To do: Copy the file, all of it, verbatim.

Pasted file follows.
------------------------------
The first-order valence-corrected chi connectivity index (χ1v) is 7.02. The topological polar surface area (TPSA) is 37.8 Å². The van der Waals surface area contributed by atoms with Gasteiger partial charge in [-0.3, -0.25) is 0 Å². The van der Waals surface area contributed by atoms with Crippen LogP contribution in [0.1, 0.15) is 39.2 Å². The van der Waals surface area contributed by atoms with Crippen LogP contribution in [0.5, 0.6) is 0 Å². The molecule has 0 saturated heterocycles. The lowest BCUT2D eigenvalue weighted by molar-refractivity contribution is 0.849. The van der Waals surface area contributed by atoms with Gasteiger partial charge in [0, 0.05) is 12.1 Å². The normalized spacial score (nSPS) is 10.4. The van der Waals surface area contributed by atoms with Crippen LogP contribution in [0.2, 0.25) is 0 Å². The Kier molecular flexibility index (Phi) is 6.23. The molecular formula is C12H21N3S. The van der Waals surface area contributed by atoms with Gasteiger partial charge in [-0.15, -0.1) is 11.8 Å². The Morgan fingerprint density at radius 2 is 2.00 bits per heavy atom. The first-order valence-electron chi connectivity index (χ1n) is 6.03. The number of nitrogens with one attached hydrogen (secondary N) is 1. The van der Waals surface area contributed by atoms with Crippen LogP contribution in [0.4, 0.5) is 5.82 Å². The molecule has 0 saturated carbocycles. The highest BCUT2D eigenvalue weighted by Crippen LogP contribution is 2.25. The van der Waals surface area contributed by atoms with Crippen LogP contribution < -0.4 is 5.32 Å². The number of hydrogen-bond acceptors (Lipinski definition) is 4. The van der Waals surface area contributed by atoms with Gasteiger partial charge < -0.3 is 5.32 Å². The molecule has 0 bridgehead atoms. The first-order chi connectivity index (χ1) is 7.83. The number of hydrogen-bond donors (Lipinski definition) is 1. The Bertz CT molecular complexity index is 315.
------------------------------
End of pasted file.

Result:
The first-order valence-corrected chi connectivity index (χ1v) is 7.02. The topological polar surface area (TPSA) is 37.8 Å². The van der Waals surface area contributed by atoms with Gasteiger partial charge in [-0.3, -0.25) is 0 Å². The van der Waals surface area contributed by atoms with Crippen LogP contribution in [0.1, 0.15) is 39.2 Å². The van der Waals surface area contributed by atoms with Crippen LogP contribution in [0.5, 0.6) is 0 Å². The molecule has 0 saturated heterocycles. The lowest BCUT2D eigenvalue weighted by molar-refractivity contribution is 0.849. The van der Waals surface area contributed by atoms with Gasteiger partial charge in [0, 0.05) is 12.1 Å². The normalized spacial score (nSPS) is 10.4. The van der Waals surface area contributed by atoms with Crippen LogP contribution in [0.2, 0.25) is 0 Å². The Kier molecular flexibility index (Phi) is 6.23. The molecular formula is C12H21N3S. The van der Waals surface area contributed by atoms with Gasteiger partial charge in [-0.15, -0.1) is 11.8 Å². The Morgan fingerprint density at radius 2 is 2.00 bits per heavy atom. The first-order valence-electron chi connectivity index (χ1n) is 6.03. The number of nitrogens with one attached hydrogen (secondary N) is 1. The van der Waals surface area contributed by atoms with Crippen LogP contribution in [0.4, 0.5) is 5.82 Å². The molecule has 0 saturated carbocycles. The highest BCUT2D eigenvalue weighted by Crippen LogP contribution is 2.25. The van der Waals surface area contributed by atoms with Crippen LogP contribution < -0.4 is 5.32 Å². The number of hydrogen-bond acceptors (Lipinski definition) is 4. The van der Waals surface area contributed by atoms with Gasteiger partial charge < -0.3 is 5.32 Å². The molecule has 0 bridgehead atoms. The first-order chi connectivity index (χ1) is 7.83. The number of hydrogen-bond donors (Lipinski definition) is 1. The Bertz CT molecular complexity index is 315.